After they swore the oath, the new citizens took the stage one at a time to receive a folded Canadian flag from William, a handheld flag from Kate and warm wishes from them both.
As he accepted the flags, Siddhartha Kumar, 33, said Kate asked where he was from. When he replied India, he said, she replied she was going there too.
"It is probably one of the most special days of my life so far," said Kumar, who was wearing the same tunic he wore the day of his wedding.
He described his emotions as "mixed feelings and nervousness — which is exactly the same I probably felt when I got married."
Later on Parliament Hill, the grounds became a checkerboard of red T-shirts, big hats and signs proclaiming love for the royal couple, who will see performances by Newfoundland band Great Big Sea and Quebec's Sam Roberts Band.
Ten-year-old YouTube sensation Maria Aragon, who has performed alongside Lady Gaga and Harper himself, added the royal couple to her resume of spectators when she serenaded William and Kate with a version of "O Canada."
Souvenir stands downtown were doing brisk business, one selling a replica of Kate's engagement ring, which once belonged to William's mother Diana, the late Princess of Wales. Today would have been Diana's 50th birthday.
Speaking in both French and English, William took to the podium at a massive Canada Day celebration on Parliament Hill, thanking the crowd of more than 300,000 people for their warm welcome.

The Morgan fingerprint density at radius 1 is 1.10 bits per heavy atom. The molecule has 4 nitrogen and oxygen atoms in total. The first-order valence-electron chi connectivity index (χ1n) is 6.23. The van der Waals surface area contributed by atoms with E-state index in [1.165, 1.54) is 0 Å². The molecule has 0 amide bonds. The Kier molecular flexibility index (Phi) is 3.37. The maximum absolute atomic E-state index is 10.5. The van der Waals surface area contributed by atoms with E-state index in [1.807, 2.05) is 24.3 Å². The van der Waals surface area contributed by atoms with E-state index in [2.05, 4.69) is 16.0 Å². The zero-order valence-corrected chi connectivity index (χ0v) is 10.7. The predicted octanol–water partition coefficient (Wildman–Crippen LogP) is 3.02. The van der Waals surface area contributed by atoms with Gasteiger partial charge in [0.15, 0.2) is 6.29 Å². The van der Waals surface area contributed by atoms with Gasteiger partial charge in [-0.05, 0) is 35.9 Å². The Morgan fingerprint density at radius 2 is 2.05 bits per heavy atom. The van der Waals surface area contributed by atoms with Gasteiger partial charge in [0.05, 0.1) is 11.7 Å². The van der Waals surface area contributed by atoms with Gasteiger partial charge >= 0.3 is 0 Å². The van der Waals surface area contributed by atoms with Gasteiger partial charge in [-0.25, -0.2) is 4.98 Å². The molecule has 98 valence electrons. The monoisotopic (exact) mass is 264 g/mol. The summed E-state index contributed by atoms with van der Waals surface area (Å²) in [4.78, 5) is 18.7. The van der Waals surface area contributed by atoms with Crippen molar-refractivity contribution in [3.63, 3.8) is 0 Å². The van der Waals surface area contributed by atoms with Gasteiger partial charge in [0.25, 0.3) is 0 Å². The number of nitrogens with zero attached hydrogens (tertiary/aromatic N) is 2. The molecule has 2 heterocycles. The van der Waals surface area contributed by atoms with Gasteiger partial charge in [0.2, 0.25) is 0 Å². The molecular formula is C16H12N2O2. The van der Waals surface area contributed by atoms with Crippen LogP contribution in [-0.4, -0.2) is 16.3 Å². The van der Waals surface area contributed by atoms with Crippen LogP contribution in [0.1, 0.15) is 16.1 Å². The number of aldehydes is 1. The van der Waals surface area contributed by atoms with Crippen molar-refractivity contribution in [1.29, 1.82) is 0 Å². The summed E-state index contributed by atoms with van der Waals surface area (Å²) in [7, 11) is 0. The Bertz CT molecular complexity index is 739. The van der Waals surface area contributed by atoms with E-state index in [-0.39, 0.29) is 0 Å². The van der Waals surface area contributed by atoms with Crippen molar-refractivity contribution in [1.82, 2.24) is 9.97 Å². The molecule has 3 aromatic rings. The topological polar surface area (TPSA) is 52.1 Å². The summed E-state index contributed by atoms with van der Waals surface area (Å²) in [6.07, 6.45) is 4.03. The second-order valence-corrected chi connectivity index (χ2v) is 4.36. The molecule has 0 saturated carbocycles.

He also brought greetings from "the Queen of Canada," saying his grandmother has warm, abiding memories of her own visit last year.
But he saved his warmest remarks for the men and women of the Canadian Forces, who are in the midst of winding down their combat mission in Afghanistan, where they have fought alongside British troops for nearly a decade.
"This draws to a close an episode of which all Canadians can be immensely proud," William said to a chorus of frenzied cheering.
"Our armed forces have always led the world in rallying to the defence of freedom, from Vimy Ridge and Juno Beach through Korea and the Falklands to Kandahar province, the sacrifice of Canadians has been universally revered and respected."
He also saluted the courage, strength and determination of those Canadians in Manitoba, Quebec, Saskatchewan and Alberta who are working to rebuild their lives in the aftermath of devastating floods in those provinces.
Earlier, William and his wife Kate gave written thanks to the Canadian troops for their contributions, a statement that was read aloud to a gathering of soldiers at Kandahar Airfield.
William also said Kate is excited about being in Canada, particularly given her grandfather's time spent training in Alberta as a young Second World War pilot.
"Catherine and I are also thrilled and excited at the prospect of the next eight days, especially being part of the Canadian family," he said.
The duke and duchess will remain in Ottawa until Saturday, before travelling to Montreal, Quebec City, Charlottetown, Yellowknife and Calgary. They will leave for California on July 8.